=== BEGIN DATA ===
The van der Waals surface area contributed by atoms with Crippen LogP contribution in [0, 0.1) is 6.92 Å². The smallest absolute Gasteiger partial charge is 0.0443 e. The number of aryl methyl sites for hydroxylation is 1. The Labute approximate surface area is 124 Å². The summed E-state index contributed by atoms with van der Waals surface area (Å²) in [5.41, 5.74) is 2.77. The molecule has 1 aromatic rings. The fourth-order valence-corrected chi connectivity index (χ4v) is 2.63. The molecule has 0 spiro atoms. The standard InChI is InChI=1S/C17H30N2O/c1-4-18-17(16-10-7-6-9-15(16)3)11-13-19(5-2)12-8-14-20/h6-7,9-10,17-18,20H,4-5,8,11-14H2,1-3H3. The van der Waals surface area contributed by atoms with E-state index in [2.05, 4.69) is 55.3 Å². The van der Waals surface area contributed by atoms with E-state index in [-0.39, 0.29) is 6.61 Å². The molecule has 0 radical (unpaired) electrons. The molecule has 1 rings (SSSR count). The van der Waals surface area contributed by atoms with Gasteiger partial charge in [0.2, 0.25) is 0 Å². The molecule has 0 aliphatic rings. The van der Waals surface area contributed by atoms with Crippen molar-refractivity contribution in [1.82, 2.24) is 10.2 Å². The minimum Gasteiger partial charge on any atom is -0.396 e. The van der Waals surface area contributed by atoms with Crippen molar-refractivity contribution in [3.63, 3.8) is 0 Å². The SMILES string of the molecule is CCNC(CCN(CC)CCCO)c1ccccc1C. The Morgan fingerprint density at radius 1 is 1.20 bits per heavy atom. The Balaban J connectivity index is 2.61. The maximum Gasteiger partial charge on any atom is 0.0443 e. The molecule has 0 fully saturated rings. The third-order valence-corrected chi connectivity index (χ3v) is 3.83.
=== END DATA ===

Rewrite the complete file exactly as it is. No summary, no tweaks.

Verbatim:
The van der Waals surface area contributed by atoms with Crippen LogP contribution in [0, 0.1) is 6.92 Å². The smallest absolute Gasteiger partial charge is 0.0443 e. The number of aryl methyl sites for hydroxylation is 1. The Labute approximate surface area is 124 Å². The summed E-state index contributed by atoms with van der Waals surface area (Å²) in [5.41, 5.74) is 2.77. The molecule has 1 aromatic rings. The fourth-order valence-corrected chi connectivity index (χ4v) is 2.63. The molecule has 0 spiro atoms. The standard InChI is InChI=1S/C17H30N2O/c1-4-18-17(16-10-7-6-9-15(16)3)11-13-19(5-2)12-8-14-20/h6-7,9-10,17-18,20H,4-5,8,11-14H2,1-3H3. The van der Waals surface area contributed by atoms with E-state index in [2.05, 4.69) is 55.3 Å². The van der Waals surface area contributed by atoms with E-state index in [-0.39, 0.29) is 6.61 Å². The molecule has 0 radical (unpaired) electrons. The molecule has 1 rings (SSSR count). The van der Waals surface area contributed by atoms with Gasteiger partial charge in [0.2, 0.25) is 0 Å². The molecule has 0 aliphatic rings. The van der Waals surface area contributed by atoms with Crippen molar-refractivity contribution in [1.82, 2.24) is 10.2 Å². The minimum Gasteiger partial charge on any atom is -0.396 e. The van der Waals surface area contributed by atoms with Crippen molar-refractivity contribution in [3.63, 3.8) is 0 Å². The SMILES string of the molecule is CCNC(CCN(CC)CCCO)c1ccccc1C. The Morgan fingerprint density at radius 1 is 1.20 bits per heavy atom. The Balaban J connectivity index is 2.61. The maximum Gasteiger partial charge on any atom is 0.0443 e. The molecule has 0 fully saturated rings. The third-order valence-corrected chi connectivity index (χ3v) is 3.83.